Composites are made from two or more materials with significantly different physical or chemical properties that combine to form a new material with its own unique capabilities. The individual components of a composite generally remain separate and distinct within the new material. Advancements in composite technology have exponentially grown in tandem with the plastic and polyurethane industry over the last seventy years, but composites are far from a modern concept.
The earliest known composite material, the wattle and daub, was a wood-reinforced clay fabricated as early as 6,000 years ago and it is still used today. Plywood and concrete are also composite building materials that predate modern engineering. Ancient Egyptians and Mesopotamians created stronger boat hulls, pottery, and brick with inlaid straw fibers and the Mongolian bone-wood composite bow was the most feared weapon in the world until the advent of firearms in the 14th century. While the wattle and daub and other natural composites continued as staple building materials, many natural composites saw a decline in daily usage and weaponry with advancements in metallurgical technology. The next leap forward in composite technology occurred hundreds of years later with the advent of polymers and the need for lighter materials.
The first synthetic composites were invented in the early 1900’s but did not see much use until radio detection and ranging (RADAR) technology called for durable, lightweight material with excellent electromagnetic properties. After World War II, fiber-reinforced polymers and ceramic composites began to replace metal in the aerospace industry and by the turn of the century the automotive market had become the largest consumer of composite materials.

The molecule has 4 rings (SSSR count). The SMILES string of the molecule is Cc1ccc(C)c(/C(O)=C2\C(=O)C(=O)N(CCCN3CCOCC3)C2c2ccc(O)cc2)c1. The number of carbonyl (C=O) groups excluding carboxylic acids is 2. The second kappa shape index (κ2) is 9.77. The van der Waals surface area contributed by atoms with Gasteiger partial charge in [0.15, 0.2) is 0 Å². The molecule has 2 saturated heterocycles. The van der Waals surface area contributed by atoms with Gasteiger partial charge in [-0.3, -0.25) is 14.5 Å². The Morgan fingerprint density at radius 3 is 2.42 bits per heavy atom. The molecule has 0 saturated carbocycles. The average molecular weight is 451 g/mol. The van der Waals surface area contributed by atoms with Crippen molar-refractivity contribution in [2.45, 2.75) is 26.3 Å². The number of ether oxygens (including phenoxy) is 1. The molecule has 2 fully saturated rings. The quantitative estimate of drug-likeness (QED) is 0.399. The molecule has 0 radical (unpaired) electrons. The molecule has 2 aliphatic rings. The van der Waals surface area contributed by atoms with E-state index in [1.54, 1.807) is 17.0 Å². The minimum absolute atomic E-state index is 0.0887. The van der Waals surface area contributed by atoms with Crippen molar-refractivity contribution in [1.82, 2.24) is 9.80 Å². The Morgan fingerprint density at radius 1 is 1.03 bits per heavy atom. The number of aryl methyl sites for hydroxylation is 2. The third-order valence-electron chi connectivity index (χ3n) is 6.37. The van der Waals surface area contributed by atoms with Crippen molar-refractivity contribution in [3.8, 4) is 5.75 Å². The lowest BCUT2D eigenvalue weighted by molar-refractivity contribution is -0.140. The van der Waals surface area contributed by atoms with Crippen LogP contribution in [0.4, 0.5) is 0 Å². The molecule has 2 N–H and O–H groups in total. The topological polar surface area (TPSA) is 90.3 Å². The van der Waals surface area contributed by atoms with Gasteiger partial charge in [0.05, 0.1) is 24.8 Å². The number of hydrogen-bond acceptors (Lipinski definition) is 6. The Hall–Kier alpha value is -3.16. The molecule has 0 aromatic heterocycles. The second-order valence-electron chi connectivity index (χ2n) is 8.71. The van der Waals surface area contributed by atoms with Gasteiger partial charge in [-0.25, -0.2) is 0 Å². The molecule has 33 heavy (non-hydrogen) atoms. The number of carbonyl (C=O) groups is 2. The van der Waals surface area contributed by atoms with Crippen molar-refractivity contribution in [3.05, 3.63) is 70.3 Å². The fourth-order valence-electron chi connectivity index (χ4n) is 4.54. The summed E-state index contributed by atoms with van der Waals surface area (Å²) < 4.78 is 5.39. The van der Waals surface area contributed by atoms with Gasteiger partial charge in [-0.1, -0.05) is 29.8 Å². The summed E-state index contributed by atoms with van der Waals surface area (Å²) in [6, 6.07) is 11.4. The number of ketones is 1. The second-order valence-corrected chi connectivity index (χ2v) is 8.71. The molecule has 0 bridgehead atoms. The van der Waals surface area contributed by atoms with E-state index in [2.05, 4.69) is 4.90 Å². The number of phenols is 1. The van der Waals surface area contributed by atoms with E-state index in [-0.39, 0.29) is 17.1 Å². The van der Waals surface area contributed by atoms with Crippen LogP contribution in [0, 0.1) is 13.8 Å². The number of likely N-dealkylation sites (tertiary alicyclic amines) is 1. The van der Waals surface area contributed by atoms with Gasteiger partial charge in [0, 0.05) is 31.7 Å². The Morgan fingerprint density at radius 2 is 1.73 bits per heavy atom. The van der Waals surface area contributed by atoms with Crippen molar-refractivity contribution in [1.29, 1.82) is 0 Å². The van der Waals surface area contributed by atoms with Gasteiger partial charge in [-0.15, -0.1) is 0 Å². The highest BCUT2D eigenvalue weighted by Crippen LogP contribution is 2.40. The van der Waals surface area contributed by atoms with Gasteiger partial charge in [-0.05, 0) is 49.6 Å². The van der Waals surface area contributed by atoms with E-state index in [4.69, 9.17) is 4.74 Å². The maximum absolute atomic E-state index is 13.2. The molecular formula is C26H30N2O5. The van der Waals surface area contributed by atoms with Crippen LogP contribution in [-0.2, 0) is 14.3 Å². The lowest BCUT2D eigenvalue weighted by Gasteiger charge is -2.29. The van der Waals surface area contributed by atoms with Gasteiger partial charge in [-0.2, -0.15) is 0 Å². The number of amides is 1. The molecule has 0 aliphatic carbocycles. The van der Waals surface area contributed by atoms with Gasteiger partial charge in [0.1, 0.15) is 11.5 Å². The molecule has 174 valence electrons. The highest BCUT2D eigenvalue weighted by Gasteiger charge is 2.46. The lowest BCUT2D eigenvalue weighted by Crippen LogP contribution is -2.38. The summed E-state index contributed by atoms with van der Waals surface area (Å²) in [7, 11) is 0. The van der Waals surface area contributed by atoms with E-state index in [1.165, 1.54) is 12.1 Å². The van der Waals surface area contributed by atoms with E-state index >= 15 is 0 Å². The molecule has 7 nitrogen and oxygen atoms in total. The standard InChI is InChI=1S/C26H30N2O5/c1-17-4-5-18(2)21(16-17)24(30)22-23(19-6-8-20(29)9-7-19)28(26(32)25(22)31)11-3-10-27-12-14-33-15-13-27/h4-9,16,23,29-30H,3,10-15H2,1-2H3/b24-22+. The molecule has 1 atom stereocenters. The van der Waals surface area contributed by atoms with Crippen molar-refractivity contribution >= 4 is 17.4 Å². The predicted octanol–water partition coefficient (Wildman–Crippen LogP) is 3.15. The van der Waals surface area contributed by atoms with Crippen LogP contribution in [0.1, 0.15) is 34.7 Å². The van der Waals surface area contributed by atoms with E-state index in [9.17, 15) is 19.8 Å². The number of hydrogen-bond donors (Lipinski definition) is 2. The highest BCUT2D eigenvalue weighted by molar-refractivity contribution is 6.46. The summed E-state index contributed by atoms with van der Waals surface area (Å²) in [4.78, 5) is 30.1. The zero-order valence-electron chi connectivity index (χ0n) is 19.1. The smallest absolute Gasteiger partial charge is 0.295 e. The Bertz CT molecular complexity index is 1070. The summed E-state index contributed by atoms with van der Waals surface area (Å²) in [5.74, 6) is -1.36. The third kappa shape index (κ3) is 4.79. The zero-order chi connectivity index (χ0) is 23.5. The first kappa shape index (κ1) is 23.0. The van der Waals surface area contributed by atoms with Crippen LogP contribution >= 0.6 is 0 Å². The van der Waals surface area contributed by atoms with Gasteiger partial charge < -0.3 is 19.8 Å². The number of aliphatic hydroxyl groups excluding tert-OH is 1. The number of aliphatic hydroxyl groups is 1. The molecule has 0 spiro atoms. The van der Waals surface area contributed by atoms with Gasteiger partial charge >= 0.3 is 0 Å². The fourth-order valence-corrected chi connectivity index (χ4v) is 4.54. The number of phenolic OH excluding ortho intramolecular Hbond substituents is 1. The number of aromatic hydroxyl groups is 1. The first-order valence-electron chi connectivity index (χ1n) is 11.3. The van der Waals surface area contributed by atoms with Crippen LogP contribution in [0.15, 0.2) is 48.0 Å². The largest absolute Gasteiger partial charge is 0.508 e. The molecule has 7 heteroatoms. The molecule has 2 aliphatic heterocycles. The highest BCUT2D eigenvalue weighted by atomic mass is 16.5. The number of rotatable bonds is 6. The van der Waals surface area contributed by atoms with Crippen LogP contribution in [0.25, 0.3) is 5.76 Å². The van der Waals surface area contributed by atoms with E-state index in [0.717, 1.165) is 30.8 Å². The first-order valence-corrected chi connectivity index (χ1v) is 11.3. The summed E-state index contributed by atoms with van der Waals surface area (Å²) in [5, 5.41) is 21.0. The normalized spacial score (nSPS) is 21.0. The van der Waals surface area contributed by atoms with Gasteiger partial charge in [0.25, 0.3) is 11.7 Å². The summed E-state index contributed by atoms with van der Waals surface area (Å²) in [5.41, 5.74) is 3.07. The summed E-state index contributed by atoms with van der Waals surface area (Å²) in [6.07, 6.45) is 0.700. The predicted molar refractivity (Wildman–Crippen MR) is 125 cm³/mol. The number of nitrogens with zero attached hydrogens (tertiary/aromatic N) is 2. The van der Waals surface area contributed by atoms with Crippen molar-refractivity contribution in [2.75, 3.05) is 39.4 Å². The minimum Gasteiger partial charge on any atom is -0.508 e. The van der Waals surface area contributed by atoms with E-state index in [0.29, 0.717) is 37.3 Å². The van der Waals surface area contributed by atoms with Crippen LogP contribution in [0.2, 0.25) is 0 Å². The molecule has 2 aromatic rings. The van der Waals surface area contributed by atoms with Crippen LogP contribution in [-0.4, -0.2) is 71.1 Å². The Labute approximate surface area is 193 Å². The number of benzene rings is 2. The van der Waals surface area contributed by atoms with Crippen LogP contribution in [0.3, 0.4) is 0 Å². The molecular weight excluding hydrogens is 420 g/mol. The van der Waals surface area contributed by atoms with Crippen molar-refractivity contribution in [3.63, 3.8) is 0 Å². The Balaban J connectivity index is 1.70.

The cost of developing and manufacturing synthetic composites was not an obstacle during the Cold War. As more consumer products are made with synthetic composites, however, cost reduction has become a crucial element in driving composite innovation. McLube Composite Release Agents will significantly reduce the manufacturing and operating costs of composite molders and producers. Continue reading to learn more about our proven release agents for synthetic composites or contact us for process assistance and free samples.
Composite Release Agents are designed to enhance flow during curing steps and never transfer to the molded part. Reduced transfer will improve part appearance and cut down on prep time for painting and gluing (if applicable). All McLube Release Agents contain proprietary rust-inhibiting additives to extend the lifespan of molds and tooling. Our products for composite release are thermally stable to 1,000°F and chemically inert; they will not interfere with material integration. We offer operator-friendly and environmentally-conscious release agents that help customers meet governmental regulations and plant safety goals.
-Fibers: CRP, fiberglass, metals, boron, cellulose, hardwood, softwood, and ceramic
-Matrix: nylon, polyethylene, polystyrene, polyamides, polypropylene, MDI, Epoxy, Silicone, phenol, polyester, aromatic, polyamide and formaldehyde-based resins
Fiberglass spray lay-up, filament winding, vacuum bag molding, pressure bag molding, RTM (resin-transfer molding), lamination, hand lay-up, molding pre-press preforms, slip-casting, extrusion, pultrusion, forged composites, potting, Lanxide process (pressure-less metal infiltration), sheet and bulk molded compound
Invar, steel, aluminum, silicone rubber, nickel, carbon-fiber, ceramic, magnesium
McLube offers Composite Release Coatings for the following surface finishes:
(and custom formulations for unique finishes)